by William T. Whitney, Jr.
The author is active in the Maine-based organization Let Cuba Live and in the Labor Party chapter in that state.
On November 6, citizens of Portland, Maine, voted for a nonbinding ballot resolution that calls for a Canadian-style, single-payer universal health care system. The resolution calls for the City Council to report periodically on progress toward health care for all. The vote was 52% versus 48%, a remarkable victory in view of heavy spending lavished on the campaign by opponents of the resolution.
victory capped a vigorous campaign that had been waged by a broad coalition made
up of the Labor Party of Maine, the Maine People’s Alliance, the AFL-CIO, the
Portland City Democratic Party, and the Independent Green Party. Duncan
Wright — referendum organizer, Labor Party member, and psychiatrist—believes
that the experience gained by activists who took part in the campaign will
benefit future organizing efforts. He reports that many of his allies in the
struggle with centrist orientations appeared to have moved during recent weeks
toward positions of real militancy.
Last summer the Labor Party of Maine gathered the 3,000 signatures required for the non-binding referendum to be placed on the November 6 ballot. Then, in September, the Maine legislature enacted a bill establishing a system of universal health care in Maine. It provided for a Health Security Board charged with setting up financial mechanisms and the basics of an insurance package to be presented later to the state legislature, which will then have the opportunity to make universal health care a reality in Maine. The momentum derived from these victories contributed greatly to the campaign in behalf of the Portland resolution.
campaign unmasked some basic motivations of resolution opponents. They might
even have been listening to the adage from business that advises, “You have to
spend money to make money.” Prior to the vote, a blitz of TV ads, video
handouts, roadside signs, and so-called citizen meetings was unleashed, paid for
mainly by the insurance industry — in particular, Anthem Insurance Company of
mid-October, health-care-for-profit corporations had spent $375,000, according
to reports mandated by PAC regulations. Totals will end up over
$600,000, according to reliable estimates. Proponents of the resolution
spent $10,000. The defeated, but well-heeled opponents of the resolution showed
little concern for the 175,000 people in Maine — over 13% of the
population — who have no insurance at all, or for the tens of thousands who pay
exorbitant premiums for skimpy insurance. And of course, for people without jobs
or affordable housing health insurance is usually out of reach financially.
Anthem Company had purchased non-profit and publicly-owned Maine Blue Cross and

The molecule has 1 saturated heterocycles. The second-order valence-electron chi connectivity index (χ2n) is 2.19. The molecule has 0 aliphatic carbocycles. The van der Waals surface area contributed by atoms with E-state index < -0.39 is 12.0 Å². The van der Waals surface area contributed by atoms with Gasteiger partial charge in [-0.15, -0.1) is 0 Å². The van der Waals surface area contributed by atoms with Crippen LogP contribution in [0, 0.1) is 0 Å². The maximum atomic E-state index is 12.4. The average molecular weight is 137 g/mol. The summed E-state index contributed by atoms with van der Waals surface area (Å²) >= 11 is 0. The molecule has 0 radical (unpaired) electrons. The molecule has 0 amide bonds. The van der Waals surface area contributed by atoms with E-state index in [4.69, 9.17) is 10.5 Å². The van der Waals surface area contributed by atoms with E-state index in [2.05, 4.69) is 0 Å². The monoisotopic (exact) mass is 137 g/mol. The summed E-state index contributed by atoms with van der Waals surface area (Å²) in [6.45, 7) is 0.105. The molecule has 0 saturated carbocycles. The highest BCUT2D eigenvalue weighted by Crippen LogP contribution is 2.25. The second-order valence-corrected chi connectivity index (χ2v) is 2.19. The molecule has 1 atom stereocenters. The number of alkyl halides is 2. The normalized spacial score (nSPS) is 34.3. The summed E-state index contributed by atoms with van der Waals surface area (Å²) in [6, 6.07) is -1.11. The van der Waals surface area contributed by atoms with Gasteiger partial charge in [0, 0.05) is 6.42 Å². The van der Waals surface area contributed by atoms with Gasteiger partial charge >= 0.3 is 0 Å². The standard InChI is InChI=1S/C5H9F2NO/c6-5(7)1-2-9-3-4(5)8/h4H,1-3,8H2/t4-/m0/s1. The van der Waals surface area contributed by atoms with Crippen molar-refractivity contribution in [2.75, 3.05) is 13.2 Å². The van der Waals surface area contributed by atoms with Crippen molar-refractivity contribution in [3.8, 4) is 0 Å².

Blue Shield a year ago. Premium rates were jacked up right away, and recently
the company announced more hikes, 32% for non-group policies and 20% for group
policies. On October 29, Anthem’s
Maine-based company made its first public stock offerings. CEO Harry Glasscock
took in $1,900,000 in 2000, and with the conversion to a stockholding company,
he will be able to take home up to $4,000,000 plus stock options.
days and nights of organizing, union official and chemistry teacher Richard
Lewis reported that for him the fight for the resolution had come to resemble a
“neat experiment” demonstrating the inner workings of politics under
of the Portland campaign believe that the fight for universal health care has
become a mainstream affair. In a letter to the editor of the Portland
Press-Herald, Janet Houghton R.N. wrote: “For-profit health insurers are
in the business to make money. It is hard, if not impossible, to provide good
health care and, at the same time, keep shareholders and management happy.”
then there is the moving story of Howard Buckley, CEO since l975 of Mercy
Hospital, Portland. Republican Buckley recently bowled over a meeting of
business leaders by calling for a single-payer health care system. In a Press-Herald
interview prior to the referendum vote, he spoke of a “level of distrust”
among all parties, a “bizarre situation” brought on by managed care, and the
present-day impossibility of nurses being able to practice what they learned in
training about care for the “whole patient.” Under the present system,
Buckley said, “There are too many rascals, and none of them were elected.”
continued: “The people we serve no longer trust payers or providers…They
become discouraged by the bureaucracy that we have built around the fundamental
provider-patient interaction. And finally, I feel that health care isn’t a
privilege, but a right that belongs equally to everybody. In the end, I am
convinced that only a single-payer system will truly change the system for the
plans to retire in 2002, and none too soon for a fellow CEO who observed, “I
hear that you are going through a period of catharsis and true confession as you
near retirement.” Buckley, however, joins forces with the American College of
Surgeons and the American College of Physicians, organizations that years ago
called for a single-payer health care system for our nation. Neither one is
noted for its “subversive” characteristics.